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Also known as a dead man’s switch, an emergency stop, or an e-stop, a kill switch is a device that makes it possible to shut down machinery or equipment when the typical shut-down applications fail to respond. Used only for severe situations, this type of safety switch immediately terminates or kills the power supply to the machinery, rather than following the gradual powering down process that is normally followed during a controlled shutdown. The switch bypasses protocols designed to prevent damage to the machinery, usually in order to save time and increase the chances of avoiding injury or death of people who are in the immediate area.
The exact configuration of the kill switch will depend on the type of machinery or equipment involved. Some are designed to automatically activate in the event that the operator is incapacitated for some reason and is no longer able to control the function of the device. Usually referred to as a dead man’s switch, this particular application is often found with tractors, freight elevators, lawn mowers, and other machinery that requires ongoing manipulation by an operator in order to engage in a task. Even with pleasure boats, this type of kill switch may be used, often by connecting the switch to a rope on the operator’s life jacket. In the event that the operator is incapacitated or even thrown overboard, the pull on the cord toggles the switch and the outboard motor is deactivated.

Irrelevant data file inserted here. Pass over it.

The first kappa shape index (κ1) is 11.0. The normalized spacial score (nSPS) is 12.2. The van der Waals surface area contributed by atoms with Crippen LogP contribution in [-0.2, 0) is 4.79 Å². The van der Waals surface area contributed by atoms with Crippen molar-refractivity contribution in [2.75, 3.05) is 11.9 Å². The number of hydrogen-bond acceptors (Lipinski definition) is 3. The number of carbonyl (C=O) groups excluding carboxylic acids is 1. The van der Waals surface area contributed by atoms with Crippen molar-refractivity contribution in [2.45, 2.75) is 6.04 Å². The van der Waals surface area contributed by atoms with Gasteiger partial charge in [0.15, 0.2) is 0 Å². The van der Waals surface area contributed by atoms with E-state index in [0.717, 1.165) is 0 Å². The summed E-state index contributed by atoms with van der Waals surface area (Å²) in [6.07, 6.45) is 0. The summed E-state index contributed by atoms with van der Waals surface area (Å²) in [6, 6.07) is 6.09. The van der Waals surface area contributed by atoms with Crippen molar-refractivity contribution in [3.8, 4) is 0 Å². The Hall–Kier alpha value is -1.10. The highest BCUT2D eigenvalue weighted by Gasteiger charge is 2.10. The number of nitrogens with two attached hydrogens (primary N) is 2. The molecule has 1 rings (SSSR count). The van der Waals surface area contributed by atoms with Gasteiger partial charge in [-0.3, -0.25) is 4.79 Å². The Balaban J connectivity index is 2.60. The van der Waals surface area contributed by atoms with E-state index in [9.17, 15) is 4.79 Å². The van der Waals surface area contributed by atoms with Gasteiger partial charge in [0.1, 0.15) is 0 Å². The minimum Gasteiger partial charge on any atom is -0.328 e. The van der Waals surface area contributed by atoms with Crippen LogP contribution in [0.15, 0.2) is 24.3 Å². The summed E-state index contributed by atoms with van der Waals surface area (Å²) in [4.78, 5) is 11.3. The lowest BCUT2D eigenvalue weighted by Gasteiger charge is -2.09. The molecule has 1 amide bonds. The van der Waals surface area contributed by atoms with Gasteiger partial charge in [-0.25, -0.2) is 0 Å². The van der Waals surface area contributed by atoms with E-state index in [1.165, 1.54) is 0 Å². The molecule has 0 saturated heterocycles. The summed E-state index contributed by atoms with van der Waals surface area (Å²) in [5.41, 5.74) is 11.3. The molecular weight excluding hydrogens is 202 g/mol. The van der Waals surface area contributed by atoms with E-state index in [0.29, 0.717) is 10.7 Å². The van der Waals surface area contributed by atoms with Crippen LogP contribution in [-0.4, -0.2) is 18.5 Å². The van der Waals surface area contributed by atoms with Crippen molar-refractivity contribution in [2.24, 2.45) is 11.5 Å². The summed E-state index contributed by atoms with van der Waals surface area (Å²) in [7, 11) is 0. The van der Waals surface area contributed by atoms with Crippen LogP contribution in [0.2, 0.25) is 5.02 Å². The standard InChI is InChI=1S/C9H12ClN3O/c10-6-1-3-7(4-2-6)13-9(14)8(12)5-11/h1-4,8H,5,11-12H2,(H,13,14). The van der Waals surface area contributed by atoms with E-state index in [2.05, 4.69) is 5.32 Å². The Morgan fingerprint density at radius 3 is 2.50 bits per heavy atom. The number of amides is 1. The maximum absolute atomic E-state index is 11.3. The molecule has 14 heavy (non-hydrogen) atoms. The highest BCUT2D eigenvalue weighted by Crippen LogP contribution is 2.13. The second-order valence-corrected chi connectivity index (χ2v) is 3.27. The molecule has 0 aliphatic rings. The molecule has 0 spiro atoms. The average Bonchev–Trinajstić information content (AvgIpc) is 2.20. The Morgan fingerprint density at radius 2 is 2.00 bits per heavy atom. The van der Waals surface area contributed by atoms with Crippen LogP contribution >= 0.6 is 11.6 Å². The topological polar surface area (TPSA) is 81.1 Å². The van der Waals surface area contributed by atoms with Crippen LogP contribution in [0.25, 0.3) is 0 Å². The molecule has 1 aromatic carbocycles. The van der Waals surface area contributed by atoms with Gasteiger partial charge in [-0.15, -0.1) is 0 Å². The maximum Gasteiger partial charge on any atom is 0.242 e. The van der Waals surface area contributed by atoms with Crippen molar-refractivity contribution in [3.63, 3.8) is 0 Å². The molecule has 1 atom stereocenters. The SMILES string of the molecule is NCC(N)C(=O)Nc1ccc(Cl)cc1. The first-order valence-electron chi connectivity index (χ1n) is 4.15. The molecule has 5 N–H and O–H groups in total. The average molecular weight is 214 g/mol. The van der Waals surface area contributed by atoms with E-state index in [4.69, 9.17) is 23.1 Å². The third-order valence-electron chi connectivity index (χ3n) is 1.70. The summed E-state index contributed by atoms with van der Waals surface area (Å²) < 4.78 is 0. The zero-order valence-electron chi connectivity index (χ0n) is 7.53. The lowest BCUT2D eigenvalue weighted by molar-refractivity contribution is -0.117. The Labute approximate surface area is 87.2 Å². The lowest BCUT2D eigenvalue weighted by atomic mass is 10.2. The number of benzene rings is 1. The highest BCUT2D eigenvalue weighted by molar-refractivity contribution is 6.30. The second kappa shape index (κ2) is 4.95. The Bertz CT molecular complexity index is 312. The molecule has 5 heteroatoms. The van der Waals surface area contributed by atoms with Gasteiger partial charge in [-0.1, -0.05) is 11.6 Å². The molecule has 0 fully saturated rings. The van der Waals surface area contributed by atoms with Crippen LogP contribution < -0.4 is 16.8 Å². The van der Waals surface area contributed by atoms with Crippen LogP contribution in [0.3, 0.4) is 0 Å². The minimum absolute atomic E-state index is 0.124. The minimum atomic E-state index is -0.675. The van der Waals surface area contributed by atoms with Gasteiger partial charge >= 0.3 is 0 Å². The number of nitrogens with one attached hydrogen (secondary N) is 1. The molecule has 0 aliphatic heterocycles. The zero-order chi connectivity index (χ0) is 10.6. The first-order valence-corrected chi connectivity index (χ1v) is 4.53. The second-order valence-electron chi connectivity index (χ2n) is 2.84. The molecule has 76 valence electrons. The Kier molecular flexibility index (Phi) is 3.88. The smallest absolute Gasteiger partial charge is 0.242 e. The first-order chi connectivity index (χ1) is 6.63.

It is not unusual for production facilities to also incorporate the idea of a kill switch into each machine used in the process. Here, the switch may be structured to initiate when an operator is no longer actively managing a task, or may be a manual switch that can quickly be activated in the event of an emergency. For example, if an operator should suddenly lose consciousness and be in danger of falling into a piece of moving machinery, throwing the kill switch stops the machine’s motion and decreases the chances of a serious injury to the operator.
In some cases, the kill switch is triggered when power surges or some impending failure of a machine component is detected by a computer system monitoring the operation. Here, the system is programmed to identify changes in power flow or irregularities in the performance of the machinery. When something outside a certain range of operation is identified, the system activates the kill switch and alerts maintenance and repair personnel of the problem. Doing so helps to prevent the potential for electrical shock from the power surges while also preventing a machine malfunction that could also result in injury to an operator.
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